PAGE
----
Date of Graduation

5-2014

Document Type

Thesis

Degree Name

Master of Science in Crop, Soil & Environmental Sciences (MS)

Degree Level

Graduate

Department

Crop, Soil & Environmental Sciences

Advisor

Kristofor R. Brye

Committee Member

Julian L. Fairey

Second Committee Member

David M. Miller

Third Committee Member

Esten Mason

Abstract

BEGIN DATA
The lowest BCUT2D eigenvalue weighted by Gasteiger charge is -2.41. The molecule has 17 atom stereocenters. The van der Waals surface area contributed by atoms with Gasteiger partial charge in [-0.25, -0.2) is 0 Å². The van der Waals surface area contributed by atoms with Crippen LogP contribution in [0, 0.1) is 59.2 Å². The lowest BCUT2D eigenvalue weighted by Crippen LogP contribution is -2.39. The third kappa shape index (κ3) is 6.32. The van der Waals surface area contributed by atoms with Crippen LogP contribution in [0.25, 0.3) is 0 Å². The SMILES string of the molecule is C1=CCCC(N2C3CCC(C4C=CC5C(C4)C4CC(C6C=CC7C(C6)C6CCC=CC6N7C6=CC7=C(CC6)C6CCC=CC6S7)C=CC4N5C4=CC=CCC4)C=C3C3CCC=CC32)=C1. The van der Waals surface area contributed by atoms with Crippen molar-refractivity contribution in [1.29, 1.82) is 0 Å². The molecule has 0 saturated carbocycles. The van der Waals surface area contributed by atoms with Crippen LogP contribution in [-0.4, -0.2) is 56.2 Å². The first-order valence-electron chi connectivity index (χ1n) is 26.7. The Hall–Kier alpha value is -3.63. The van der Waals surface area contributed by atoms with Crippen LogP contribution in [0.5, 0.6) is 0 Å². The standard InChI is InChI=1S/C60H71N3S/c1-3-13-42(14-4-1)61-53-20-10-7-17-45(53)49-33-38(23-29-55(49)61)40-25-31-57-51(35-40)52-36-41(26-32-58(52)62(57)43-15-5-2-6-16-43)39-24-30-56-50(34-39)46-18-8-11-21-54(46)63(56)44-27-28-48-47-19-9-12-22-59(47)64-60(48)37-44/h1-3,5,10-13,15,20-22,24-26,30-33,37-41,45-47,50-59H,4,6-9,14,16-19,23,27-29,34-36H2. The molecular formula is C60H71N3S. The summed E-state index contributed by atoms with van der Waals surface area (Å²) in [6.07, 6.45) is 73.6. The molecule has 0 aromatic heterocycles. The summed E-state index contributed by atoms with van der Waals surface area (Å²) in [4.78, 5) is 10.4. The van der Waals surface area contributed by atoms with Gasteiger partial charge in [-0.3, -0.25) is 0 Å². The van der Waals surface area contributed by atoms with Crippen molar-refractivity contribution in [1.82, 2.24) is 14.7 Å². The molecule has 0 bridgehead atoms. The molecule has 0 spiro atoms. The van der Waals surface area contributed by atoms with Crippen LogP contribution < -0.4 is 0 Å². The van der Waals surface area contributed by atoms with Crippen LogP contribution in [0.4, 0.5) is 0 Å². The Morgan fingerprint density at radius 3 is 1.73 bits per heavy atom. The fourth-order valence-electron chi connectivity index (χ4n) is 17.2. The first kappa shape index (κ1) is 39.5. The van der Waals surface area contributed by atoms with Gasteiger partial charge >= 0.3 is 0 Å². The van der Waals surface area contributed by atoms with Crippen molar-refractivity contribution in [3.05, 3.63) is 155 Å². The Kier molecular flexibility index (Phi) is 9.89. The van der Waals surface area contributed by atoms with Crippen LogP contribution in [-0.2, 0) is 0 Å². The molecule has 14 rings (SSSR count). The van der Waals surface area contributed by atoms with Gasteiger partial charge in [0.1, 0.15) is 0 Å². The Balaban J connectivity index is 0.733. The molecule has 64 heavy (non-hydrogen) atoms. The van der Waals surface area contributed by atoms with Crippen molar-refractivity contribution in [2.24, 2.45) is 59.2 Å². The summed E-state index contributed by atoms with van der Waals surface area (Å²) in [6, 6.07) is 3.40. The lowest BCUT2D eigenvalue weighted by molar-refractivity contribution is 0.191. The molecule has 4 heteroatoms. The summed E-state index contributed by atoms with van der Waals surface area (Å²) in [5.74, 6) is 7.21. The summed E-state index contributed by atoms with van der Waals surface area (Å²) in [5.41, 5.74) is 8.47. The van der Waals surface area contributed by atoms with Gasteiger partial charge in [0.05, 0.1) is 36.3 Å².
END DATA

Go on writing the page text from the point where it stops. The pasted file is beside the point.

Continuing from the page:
Selenium (Se) contamination can be a potential groundwater concern near un-lined coal ash landfills. Out of all the Environmental Protection Agency (EPA) priority and non-priority pollutants, Se has the narrowest range between what is considered beneficial and detrimental for aquatic and terrestrial organisms. The effects of ash type (i.e., fresh and weathered), water-extractant type (i.e., deionized water, rainwater, and groundwater), and extraction time (i.e., 2- and 6-hours) on Se, arsenic (As), and chromium (Cr) concentrations were investigated from Class C, subbituminous coal fly ash produced at the Flint Creek Power Plant located in Benton County, AR. Water-extractable Se concentrations differed (P = 0.03) between ash types across water-extractants, but were unaffected by extraction times. Unexpectedly, fresh ash water-extractable Se concentrations were below minimum detection limits (i.e., 2.0 µg L-1) for all treatments. In contrast, averaged over extraction times, the weathered ash water-extractable Se concentration was greatest (P < 0.05) with groundwater and rainwater, which did not differ and averaged 60.0 µg L-1, compared to extraction with deionized water (57.6 µg L-1). Selenite (Se4+) was greater (P < 0.001) in the fresh (3.85 mg kg-1) than in the weathered ash (0.70 mg kg-1), while selenate (Se6+) concentration was greater (P < 0.001) in the weathered (0.67 mg kg-1) than in fresh ash (0.48 mg kg-1). Results from this study indicate that environmental weathering of Class C, subbituminous fly ash promotes oxidation of selenite (Se4+), to the less toxic, but highly mobile selenate (Se6+). The formation of hydrated ettringite [Ca6Al2(SO4)3(OH)12 - 26H2O] and calcium selenite (CaSeO3) likely acted as a sink for weathered ash selenite (Se4+). Implications of this research include a better understanding of the past, present, and future environmental and health risk potential associated with the release of water-soluble Se, As, and Cr to aid in the development of sustainable fly ash management strategies.

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